Dallas Observer Mixtape with Doctor Troy: Regis, Convextion & More

Doctor Troy brings his sonic surgery to the decks
Valerie Calano
Doctor Troy brings his sonic surgery to the decks
Troy Wadsworth has come a long way. Once a music nerd living in a small Texas town, he’s now running Seattle-based label Medical Records, one of the cornerstones of the modern synth and shoegaze music boom of the last decade. Alexander Robotnik, Seefeel, Rollerskate Skinny, Severed Heads, Laika, Gina X Performance, Pram and Locust are just some of the underground legends Wadsworth has helped reintroduce to a new generation.

In addition to a DJ, Wadsworth is also a working oncologist — hence his DJ name “Doctor Troy,” and the name of his label. For the past few decades he’s used his DJ sets to lay down sets of obscure synth music in his collection, much to the envy of other hardcore collectors.

In recent years, his focus has shifted to the dark underground techno sounds of Berlin, which has inspired the creation of a new techno sub-label, Transfusions. That's what you'll hear on this week’s mixtape.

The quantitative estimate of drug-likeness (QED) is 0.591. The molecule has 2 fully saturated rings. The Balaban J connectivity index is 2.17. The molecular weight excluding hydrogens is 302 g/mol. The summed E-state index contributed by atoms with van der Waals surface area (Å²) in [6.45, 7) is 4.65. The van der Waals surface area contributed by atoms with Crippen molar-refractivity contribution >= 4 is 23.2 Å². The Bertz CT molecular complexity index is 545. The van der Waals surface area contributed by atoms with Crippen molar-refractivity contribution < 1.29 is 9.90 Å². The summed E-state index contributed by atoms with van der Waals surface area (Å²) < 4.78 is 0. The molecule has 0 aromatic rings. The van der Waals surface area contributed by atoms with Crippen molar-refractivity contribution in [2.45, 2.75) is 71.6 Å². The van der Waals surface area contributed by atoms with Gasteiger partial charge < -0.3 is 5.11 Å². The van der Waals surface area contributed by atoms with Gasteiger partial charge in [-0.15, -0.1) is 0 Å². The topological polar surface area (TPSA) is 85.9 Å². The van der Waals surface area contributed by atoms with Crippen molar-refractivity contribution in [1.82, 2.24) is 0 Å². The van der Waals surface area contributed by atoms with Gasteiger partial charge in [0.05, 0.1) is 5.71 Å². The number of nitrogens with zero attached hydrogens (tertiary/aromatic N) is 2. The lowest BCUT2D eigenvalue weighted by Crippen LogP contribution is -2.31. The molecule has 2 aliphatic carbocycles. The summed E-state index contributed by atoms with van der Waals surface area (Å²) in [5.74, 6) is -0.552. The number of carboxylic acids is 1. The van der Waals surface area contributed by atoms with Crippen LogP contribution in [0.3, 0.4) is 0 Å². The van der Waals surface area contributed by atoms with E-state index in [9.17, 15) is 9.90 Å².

Dallas Observer: How long have you been a DJ? How did you get started?
Wadsworth: Technically, I have been deejaying for about 18 years. My first ever DJ gig was for a medical school party. I was using a turntable and CD deck. Then, when in my medical training in Dallas, I slowly started getting gigs here and there opening for my many friends’ bands and the occasional art gallery, etc. I always played obscure new wave tracks which really wasn’t too popular back in 2000-2001, but as the “revival” took hold, I was lucky to have been there on the ground level which increased my ability to DJ gigs.

What made you decide to start Medical Records?
In the early 2000s, I became increasingly frustrated with the rising prices of cold wave and synth records. Ironically, they were actually much cheaper back then during the early days of eBay, but it was still like $30 to $40 dollars for a Drinking Electricity record. Over time, those prices became astronomical. As I learned about Vinyl-On-Demand out of Germany reissuing these gems, I became inspired to do the same thing — after I got a real job and could save up to do so. I sat on the idea for many years until finally in 2007, I was able to scrape up the money to start the venture.